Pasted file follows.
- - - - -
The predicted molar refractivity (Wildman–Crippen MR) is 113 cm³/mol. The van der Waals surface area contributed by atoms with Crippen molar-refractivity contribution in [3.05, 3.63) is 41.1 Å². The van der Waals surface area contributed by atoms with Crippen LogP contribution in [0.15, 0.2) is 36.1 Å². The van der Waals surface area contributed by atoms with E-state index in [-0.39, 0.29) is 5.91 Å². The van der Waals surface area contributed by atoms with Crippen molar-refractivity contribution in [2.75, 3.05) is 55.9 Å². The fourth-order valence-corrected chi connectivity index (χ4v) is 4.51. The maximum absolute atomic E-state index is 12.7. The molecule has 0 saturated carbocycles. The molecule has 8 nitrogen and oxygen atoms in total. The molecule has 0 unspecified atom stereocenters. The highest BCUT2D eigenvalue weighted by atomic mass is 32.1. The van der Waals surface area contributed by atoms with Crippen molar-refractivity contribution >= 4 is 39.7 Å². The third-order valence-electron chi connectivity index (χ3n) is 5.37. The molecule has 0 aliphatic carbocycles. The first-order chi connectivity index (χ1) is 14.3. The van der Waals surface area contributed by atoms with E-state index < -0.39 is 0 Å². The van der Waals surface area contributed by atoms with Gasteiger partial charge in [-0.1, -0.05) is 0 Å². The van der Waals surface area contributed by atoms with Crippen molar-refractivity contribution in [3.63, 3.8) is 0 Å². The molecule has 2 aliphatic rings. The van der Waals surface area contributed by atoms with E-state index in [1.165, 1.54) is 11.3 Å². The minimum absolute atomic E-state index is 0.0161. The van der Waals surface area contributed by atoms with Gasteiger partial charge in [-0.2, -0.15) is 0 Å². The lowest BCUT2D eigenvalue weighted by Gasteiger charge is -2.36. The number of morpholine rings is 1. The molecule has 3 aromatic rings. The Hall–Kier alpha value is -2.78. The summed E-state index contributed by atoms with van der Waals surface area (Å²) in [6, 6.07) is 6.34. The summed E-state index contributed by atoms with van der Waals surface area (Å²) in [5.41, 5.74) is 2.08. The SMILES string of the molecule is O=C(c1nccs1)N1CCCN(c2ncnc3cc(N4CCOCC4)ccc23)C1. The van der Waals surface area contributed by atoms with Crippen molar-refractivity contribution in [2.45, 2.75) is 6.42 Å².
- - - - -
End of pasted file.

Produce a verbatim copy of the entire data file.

The predicted molar refractivity (Wildman–Crippen MR) is 113 cm³/mol. The van der Waals surface area contributed by atoms with Crippen molar-refractivity contribution in [3.05, 3.63) is 41.1 Å². The van der Waals surface area contributed by atoms with Crippen LogP contribution in [0.15, 0.2) is 36.1 Å². The van der Waals surface area contributed by atoms with E-state index in [-0.39, 0.29) is 5.91 Å². The van der Waals surface area contributed by atoms with Crippen molar-refractivity contribution in [2.75, 3.05) is 55.9 Å². The fourth-order valence-corrected chi connectivity index (χ4v) is 4.51. The maximum absolute atomic E-state index is 12.7. The molecule has 0 saturated carbocycles. The molecule has 8 nitrogen and oxygen atoms in total. The molecule has 0 unspecified atom stereocenters. The highest BCUT2D eigenvalue weighted by atomic mass is 32.1. The van der Waals surface area contributed by atoms with Crippen molar-refractivity contribution >= 4 is 39.7 Å². The third-order valence-electron chi connectivity index (χ3n) is 5.37. The molecule has 0 aliphatic carbocycles. The first-order chi connectivity index (χ1) is 14.3. The van der Waals surface area contributed by atoms with E-state index < -0.39 is 0 Å². The van der Waals surface area contributed by atoms with Gasteiger partial charge in [-0.1, -0.05) is 0 Å². The van der Waals surface area contributed by atoms with Crippen molar-refractivity contribution in [3.63, 3.8) is 0 Å². The molecule has 2 aliphatic rings. The van der Waals surface area contributed by atoms with E-state index in [1.165, 1.54) is 11.3 Å². The minimum absolute atomic E-state index is 0.0161. The van der Waals surface area contributed by atoms with Gasteiger partial charge in [-0.2, -0.15) is 0 Å². The lowest BCUT2D eigenvalue weighted by Gasteiger charge is -2.36. The number of morpholine rings is 1. The molecule has 3 aromatic rings. The Hall–Kier alpha value is -2.78. The summed E-state index contributed by atoms with van der Waals surface area (Å²) in [6, 6.07) is 6.34. The summed E-state index contributed by atoms with van der Waals surface area (Å²) in [5.41, 5.74) is 2.08. The SMILES string of the molecule is O=C(c1nccs1)N1CCCN(c2ncnc3cc(N4CCOCC4)ccc23)C1. The van der Waals surface area contributed by atoms with Crippen molar-refractivity contribution in [2.45, 2.75) is 6.42 Å².